This article was originally published in The Dundee Courier on 14 January 2017.
TABOO: Saturday, BBC One
LET IT SHINE: Saturday, BBC Two
Even if TABOO involved heavyweight method growler Tom Hardy playing the word-based guessing game while smashed to the gills on ghastly fruit liqueur, it still wouldn’t be as bonkers as the actual show itself.
Not that I’m complaining. This delirious Gothic melodrama is a hoot.
Set in 1814, it follows rogue ex-soldier turned pirate James Delaney (Hardy) as, far from dead as presumed, he returns from Africa to London for his father’s funeral.
He inherits a disputed piece of land in America, with whom Britain is at war, much to the chagrin of the powerful East India Company, led by Jonathan Pryce swearing like a trouper (His language isn’t anachronistic – according to estimable Horrible Histories expert Greg Jenner, expletives were all the rage in Regency England).
Revenge is afoot when Delaney discovers that pater was murdered, which exacerbates the typhoon of demonic voodoo voices in his head.
Delaney is a perfect fit for Hardy, which is hardly surprising as he co-created Taboo with his father, the winningly named Chips Hardy, and writer Steven Knight, who devised the similarly violent and stylised Peaky Blinders.
A magnetic actor, Hardy’s natural eccentricity imbues every role he plays. Striding through the filth, macho coat-a-flapping, he revels in Knight’s knowingly ripe, lurid dialogue. Hardy doesn’t chew the scenery in Taboo, he gargles and caresses it.
Sample threat: “You send me twelve men, I will return you twelve sets of testicles in a bag.” I’d quote the rest of that line, but this is a family newspaper.
Imagine an adventure yarn written by a laudanum-addled Robert Louis Stevenson tearing through the Viz Profanisaurus, and you’ve almost imagined Taboo.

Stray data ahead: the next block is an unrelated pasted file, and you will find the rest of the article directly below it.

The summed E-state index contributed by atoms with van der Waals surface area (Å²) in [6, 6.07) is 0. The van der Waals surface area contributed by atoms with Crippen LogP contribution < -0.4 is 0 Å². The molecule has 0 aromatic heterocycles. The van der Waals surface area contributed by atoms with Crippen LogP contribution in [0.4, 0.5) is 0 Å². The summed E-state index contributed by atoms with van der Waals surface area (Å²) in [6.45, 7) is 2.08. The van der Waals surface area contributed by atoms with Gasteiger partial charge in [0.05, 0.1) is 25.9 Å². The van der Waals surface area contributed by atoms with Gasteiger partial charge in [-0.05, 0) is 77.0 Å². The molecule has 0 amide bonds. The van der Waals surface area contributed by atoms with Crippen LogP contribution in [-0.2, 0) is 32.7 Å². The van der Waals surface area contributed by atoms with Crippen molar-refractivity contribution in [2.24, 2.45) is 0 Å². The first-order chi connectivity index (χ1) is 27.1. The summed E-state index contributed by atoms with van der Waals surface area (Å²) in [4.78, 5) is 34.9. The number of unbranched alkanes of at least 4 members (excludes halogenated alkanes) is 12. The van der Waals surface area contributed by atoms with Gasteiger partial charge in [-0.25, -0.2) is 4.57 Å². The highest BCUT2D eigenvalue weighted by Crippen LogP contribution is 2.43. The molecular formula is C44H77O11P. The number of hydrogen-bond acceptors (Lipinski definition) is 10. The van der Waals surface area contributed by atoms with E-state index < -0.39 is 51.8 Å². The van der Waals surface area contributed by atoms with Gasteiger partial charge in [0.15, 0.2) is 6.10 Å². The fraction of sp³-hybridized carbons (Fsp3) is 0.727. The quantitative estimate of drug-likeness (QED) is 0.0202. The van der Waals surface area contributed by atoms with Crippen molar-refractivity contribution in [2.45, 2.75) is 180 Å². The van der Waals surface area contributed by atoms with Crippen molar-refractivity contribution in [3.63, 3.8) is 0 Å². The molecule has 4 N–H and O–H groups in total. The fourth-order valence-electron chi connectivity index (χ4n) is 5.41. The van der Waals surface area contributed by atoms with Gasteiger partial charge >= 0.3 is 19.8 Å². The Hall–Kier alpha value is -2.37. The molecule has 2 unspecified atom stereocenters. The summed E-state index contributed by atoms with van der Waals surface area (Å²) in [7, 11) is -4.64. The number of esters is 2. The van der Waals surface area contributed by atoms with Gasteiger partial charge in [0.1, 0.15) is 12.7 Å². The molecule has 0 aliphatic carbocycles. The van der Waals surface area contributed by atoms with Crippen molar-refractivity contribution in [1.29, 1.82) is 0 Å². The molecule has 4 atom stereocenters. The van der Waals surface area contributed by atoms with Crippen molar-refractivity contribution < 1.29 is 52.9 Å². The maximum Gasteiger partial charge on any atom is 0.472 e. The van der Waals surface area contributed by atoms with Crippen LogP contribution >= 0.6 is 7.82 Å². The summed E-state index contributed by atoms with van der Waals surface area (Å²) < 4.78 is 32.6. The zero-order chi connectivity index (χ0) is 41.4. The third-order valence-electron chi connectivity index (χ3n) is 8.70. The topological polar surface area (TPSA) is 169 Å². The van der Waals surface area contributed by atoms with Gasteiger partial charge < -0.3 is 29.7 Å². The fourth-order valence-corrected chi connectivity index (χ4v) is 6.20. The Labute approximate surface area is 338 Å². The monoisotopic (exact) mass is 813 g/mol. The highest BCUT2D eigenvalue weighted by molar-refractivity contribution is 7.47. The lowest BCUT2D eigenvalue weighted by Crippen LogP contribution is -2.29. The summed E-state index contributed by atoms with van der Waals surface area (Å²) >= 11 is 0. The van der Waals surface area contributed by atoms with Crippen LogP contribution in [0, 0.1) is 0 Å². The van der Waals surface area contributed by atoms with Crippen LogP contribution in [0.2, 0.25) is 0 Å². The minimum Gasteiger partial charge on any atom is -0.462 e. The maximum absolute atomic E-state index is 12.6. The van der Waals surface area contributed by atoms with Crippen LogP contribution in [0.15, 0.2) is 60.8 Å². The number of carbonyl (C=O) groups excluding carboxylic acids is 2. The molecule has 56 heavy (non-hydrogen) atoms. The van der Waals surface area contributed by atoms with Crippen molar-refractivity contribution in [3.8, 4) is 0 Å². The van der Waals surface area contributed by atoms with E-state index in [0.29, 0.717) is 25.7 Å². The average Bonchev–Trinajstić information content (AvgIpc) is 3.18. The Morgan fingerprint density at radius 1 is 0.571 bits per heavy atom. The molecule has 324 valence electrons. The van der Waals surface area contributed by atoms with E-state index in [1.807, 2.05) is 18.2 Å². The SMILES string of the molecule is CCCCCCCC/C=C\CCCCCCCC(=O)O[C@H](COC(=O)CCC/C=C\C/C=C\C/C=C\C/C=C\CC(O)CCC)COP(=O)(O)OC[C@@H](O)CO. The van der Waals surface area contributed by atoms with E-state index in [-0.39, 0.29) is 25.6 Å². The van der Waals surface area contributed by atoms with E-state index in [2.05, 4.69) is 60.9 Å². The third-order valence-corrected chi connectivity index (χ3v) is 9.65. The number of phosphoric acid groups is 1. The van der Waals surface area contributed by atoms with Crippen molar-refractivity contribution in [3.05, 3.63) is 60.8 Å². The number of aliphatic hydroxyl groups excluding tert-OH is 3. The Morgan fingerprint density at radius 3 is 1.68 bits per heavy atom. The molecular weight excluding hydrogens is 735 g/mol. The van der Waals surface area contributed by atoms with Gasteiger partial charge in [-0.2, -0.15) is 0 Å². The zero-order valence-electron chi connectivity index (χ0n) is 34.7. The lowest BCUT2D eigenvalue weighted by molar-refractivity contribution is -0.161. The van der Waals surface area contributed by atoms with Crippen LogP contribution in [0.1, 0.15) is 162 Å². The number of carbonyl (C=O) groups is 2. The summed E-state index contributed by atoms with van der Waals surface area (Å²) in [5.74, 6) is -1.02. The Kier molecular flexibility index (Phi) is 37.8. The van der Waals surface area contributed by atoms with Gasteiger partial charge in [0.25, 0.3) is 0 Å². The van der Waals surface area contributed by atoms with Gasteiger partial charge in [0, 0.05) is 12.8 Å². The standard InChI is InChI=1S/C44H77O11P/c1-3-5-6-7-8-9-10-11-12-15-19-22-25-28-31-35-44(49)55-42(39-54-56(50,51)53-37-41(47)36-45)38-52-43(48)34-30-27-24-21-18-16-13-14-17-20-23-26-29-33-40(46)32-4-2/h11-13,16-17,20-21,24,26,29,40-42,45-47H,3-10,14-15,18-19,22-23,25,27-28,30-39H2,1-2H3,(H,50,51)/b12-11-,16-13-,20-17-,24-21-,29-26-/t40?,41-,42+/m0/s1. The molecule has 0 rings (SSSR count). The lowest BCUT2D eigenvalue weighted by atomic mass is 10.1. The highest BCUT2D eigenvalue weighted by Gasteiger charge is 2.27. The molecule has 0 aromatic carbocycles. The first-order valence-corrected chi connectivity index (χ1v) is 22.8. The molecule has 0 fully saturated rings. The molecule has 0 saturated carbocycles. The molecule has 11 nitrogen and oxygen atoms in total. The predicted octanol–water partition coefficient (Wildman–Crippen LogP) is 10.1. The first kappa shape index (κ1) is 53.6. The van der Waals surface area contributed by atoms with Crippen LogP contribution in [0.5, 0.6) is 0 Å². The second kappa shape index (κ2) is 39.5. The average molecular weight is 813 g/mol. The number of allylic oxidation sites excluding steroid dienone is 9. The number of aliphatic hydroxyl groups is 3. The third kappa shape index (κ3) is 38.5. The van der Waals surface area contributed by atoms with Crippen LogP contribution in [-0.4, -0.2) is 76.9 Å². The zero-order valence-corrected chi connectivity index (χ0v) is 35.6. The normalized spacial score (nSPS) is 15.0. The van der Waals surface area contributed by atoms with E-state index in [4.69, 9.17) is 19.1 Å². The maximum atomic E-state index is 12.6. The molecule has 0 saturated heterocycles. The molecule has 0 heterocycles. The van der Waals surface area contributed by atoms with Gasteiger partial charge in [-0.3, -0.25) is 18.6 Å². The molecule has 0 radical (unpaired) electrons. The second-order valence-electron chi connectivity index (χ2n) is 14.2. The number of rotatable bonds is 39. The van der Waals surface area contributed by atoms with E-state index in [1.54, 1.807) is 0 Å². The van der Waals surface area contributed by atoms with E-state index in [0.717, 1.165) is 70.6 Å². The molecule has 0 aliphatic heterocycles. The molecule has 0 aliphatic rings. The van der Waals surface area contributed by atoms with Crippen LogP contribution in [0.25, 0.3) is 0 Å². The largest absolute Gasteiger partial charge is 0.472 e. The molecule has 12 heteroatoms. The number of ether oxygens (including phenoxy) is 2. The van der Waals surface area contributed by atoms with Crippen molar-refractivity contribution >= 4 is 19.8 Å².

It’s stirring stuff, strikingly drawn in visceral charcoals and populated by scarred, craggy faces including such reliable stalwarts as Christopher Fairbank (Moxey from Auf Wiedersehen, Pet) and Scots walnut David Hayman.
Propelled by Hardy’s imposing performance, it moves with the sleekness of a contemporary thriller while exploiting the potential of its wretchedly fascinating period setting.
If it delivers on its promise, then Taboo could rule Saturday nights for the next eight wintry weeks.
In reality, of course, LET IT SHINE will triumph. Mediocrity always does.
Gary Barlow desperately needs to find five young lads for his new Take That-based musical, so thank God the BBC has stepped in to help him via this formulaic talent show.
If I was feeling similarly charitable, I’d dismiss it as a harmless yawn of bland razzle dazzle. But I can’t ignore its role in the inexplicable campaign to promote toadying lickspittle Barlow as an undeserved national treasure.
This is a man so desperate for a knighthood he’d muck out the corgi kennels with his bare hands if that’s what it took. He makes fellow Windsor’s pet Gareth Malone look like Oliver Cromwell.
The programme itself is benign enough – even the ‘losers’ are treated gently – but Saturday night talent shows are in dire need of a rest. Strictly can stay, as it’s always been more of an old-fashioned light entertainment extravaganza, but the rest are more tired than a Barlow solo album.
In an ideal world, this knackered genre would receive a shot in the arm from the likes of ‘Atmosphere!’ in which New Order search for the star of a new Ian Curtis musical, or ‘Bootsy Camp’ starring legendary bass genius Bootsy Collins as he attempts to revive Funkadelic with fresh-faced Italia Conti graduates.
News just in: we don’t live in an ideal world.